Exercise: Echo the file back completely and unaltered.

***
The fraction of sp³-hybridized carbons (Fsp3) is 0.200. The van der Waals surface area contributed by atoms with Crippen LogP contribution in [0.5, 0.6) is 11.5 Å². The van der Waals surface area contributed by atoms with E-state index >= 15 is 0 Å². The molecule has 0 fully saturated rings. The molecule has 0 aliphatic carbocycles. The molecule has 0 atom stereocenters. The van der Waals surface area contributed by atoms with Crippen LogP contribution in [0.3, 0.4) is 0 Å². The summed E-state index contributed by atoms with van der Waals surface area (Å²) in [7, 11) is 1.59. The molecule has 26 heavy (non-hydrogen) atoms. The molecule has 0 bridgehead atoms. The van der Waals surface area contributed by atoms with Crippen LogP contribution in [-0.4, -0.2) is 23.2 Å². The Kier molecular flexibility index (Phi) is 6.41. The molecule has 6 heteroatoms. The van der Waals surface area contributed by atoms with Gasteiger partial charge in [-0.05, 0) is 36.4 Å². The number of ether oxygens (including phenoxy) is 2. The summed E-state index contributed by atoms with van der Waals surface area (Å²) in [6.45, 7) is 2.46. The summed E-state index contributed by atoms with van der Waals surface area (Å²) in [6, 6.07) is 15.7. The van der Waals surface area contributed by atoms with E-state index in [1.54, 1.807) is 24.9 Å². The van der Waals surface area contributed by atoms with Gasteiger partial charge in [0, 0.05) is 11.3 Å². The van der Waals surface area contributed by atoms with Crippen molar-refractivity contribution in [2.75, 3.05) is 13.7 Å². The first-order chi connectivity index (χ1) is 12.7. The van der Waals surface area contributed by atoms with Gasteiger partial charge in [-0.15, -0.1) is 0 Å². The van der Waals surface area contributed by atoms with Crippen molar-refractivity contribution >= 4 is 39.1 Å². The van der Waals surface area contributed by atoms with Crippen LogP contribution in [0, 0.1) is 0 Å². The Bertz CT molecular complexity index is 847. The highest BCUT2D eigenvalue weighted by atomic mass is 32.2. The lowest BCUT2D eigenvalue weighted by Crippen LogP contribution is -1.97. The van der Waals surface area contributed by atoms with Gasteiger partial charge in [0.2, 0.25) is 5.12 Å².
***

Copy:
The fraction of sp³-hybridized carbons (Fsp3) is 0.200. The van der Waals surface area contributed by atoms with Crippen LogP contribution in [0.5, 0.6) is 11.5 Å². The van der Waals surface area contributed by atoms with E-state index >= 15 is 0 Å². The molecule has 0 fully saturated rings. The molecule has 0 aliphatic carbocycles. The molecule has 0 atom stereocenters. The van der Waals surface area contributed by atoms with Crippen LogP contribution in [0.3, 0.4) is 0 Å². The summed E-state index contributed by atoms with van der Waals surface area (Å²) in [7, 11) is 1.59. The molecule has 26 heavy (non-hydrogen) atoms. The molecule has 0 bridgehead atoms. The van der Waals surface area contributed by atoms with Crippen LogP contribution in [-0.4, -0.2) is 23.2 Å². The Kier molecular flexibility index (Phi) is 6.41. The molecule has 6 heteroatoms. The van der Waals surface area contributed by atoms with Gasteiger partial charge in [-0.05, 0) is 36.4 Å². The number of ether oxygens (including phenoxy) is 2. The summed E-state index contributed by atoms with van der Waals surface area (Å²) in [6.45, 7) is 2.46. The summed E-state index contributed by atoms with van der Waals surface area (Å²) in [6, 6.07) is 15.7. The van der Waals surface area contributed by atoms with E-state index in [1.54, 1.807) is 24.9 Å². The van der Waals surface area contributed by atoms with Gasteiger partial charge in [0, 0.05) is 11.3 Å². The van der Waals surface area contributed by atoms with Crippen molar-refractivity contribution in [2.75, 3.05) is 13.7 Å². The first-order chi connectivity index (χ1) is 12.7. The van der Waals surface area contributed by atoms with Gasteiger partial charge in [-0.15, -0.1) is 0 Å². The van der Waals surface area contributed by atoms with Crippen molar-refractivity contribution >= 4 is 39.1 Å². The van der Waals surface area contributed by atoms with Crippen LogP contribution in [0, 0.1) is 0 Å². The Bertz CT molecular complexity index is 847. The highest BCUT2D eigenvalue weighted by atomic mass is 32.2. The lowest BCUT2D eigenvalue weighted by Crippen LogP contribution is -1.97. The van der Waals surface area contributed by atoms with Gasteiger partial charge in [0.2, 0.25) is 5.12 Å².